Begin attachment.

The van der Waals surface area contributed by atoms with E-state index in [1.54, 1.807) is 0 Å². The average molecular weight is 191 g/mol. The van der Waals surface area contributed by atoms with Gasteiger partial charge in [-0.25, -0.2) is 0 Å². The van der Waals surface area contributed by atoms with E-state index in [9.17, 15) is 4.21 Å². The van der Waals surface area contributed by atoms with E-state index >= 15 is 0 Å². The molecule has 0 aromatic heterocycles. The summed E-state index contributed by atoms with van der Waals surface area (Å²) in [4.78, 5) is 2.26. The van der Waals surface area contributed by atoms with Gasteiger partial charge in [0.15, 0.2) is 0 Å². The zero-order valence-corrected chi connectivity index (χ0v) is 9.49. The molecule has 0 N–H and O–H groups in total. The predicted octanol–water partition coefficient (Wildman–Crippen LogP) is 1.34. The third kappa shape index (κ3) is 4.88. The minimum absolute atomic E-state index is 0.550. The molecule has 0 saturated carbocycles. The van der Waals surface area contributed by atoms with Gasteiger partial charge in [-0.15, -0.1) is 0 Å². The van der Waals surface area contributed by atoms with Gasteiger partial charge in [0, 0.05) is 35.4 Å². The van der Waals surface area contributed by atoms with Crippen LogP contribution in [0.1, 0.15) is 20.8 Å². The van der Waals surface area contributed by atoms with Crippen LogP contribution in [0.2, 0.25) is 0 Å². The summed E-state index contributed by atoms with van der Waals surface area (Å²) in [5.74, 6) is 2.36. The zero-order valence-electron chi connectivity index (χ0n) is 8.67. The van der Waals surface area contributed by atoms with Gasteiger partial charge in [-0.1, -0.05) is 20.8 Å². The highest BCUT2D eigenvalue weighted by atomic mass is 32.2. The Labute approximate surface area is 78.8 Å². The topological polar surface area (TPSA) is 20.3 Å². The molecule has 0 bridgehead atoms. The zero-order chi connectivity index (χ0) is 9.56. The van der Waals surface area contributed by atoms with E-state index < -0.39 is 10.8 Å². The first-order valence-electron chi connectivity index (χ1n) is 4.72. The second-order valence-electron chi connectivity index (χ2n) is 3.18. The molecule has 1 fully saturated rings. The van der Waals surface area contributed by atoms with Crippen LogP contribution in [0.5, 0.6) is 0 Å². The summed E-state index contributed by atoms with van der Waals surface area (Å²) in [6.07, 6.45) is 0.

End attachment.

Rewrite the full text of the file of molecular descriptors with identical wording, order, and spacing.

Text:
The van der Waals surface area contributed by atoms with E-state index in [1.54, 1.807) is 0 Å². The average molecular weight is 191 g/mol. The van der Waals surface area contributed by atoms with Gasteiger partial charge in [-0.25, -0.2) is 0 Å². The van der Waals surface area contributed by atoms with E-state index in [9.17, 15) is 4.21 Å². The van der Waals surface area contributed by atoms with E-state index >= 15 is 0 Å². The molecule has 0 aromatic heterocycles. The summed E-state index contributed by atoms with van der Waals surface area (Å²) in [4.78, 5) is 2.26. The van der Waals surface area contributed by atoms with Gasteiger partial charge in [0.15, 0.2) is 0 Å². The zero-order valence-corrected chi connectivity index (χ0v) is 9.49. The molecule has 0 N–H and O–H groups in total. The predicted octanol–water partition coefficient (Wildman–Crippen LogP) is 1.34. The third kappa shape index (κ3) is 4.88. The minimum absolute atomic E-state index is 0.550. The molecule has 0 saturated carbocycles. The van der Waals surface area contributed by atoms with Gasteiger partial charge in [-0.15, -0.1) is 0 Å². The van der Waals surface area contributed by atoms with Gasteiger partial charge in [0, 0.05) is 35.4 Å². The van der Waals surface area contributed by atoms with Crippen LogP contribution in [0.1, 0.15) is 20.8 Å². The van der Waals surface area contributed by atoms with Crippen LogP contribution in [0.2, 0.25) is 0 Å². The summed E-state index contributed by atoms with van der Waals surface area (Å²) in [5.74, 6) is 2.36. The zero-order valence-electron chi connectivity index (χ0n) is 8.67. The van der Waals surface area contributed by atoms with Gasteiger partial charge in [-0.1, -0.05) is 20.8 Å². The highest BCUT2D eigenvalue weighted by atomic mass is 32.2. The Labute approximate surface area is 78.8 Å². The topological polar surface area (TPSA) is 20.3 Å². The molecule has 0 bridgehead atoms. The zero-order chi connectivity index (χ0) is 9.56. The van der Waals surface area contributed by atoms with E-state index < -0.39 is 10.8 Å². The first-order valence-electron chi connectivity index (χ1n) is 4.72. The second-order valence-electron chi connectivity index (χ2n) is 3.18. The molecule has 1 fully saturated rings. The van der Waals surface area contributed by atoms with Crippen LogP contribution in [0.5, 0.6) is 0 Å². The summed E-state index contributed by atoms with van der Waals surface area (Å²) in [6.07, 6.45) is 0.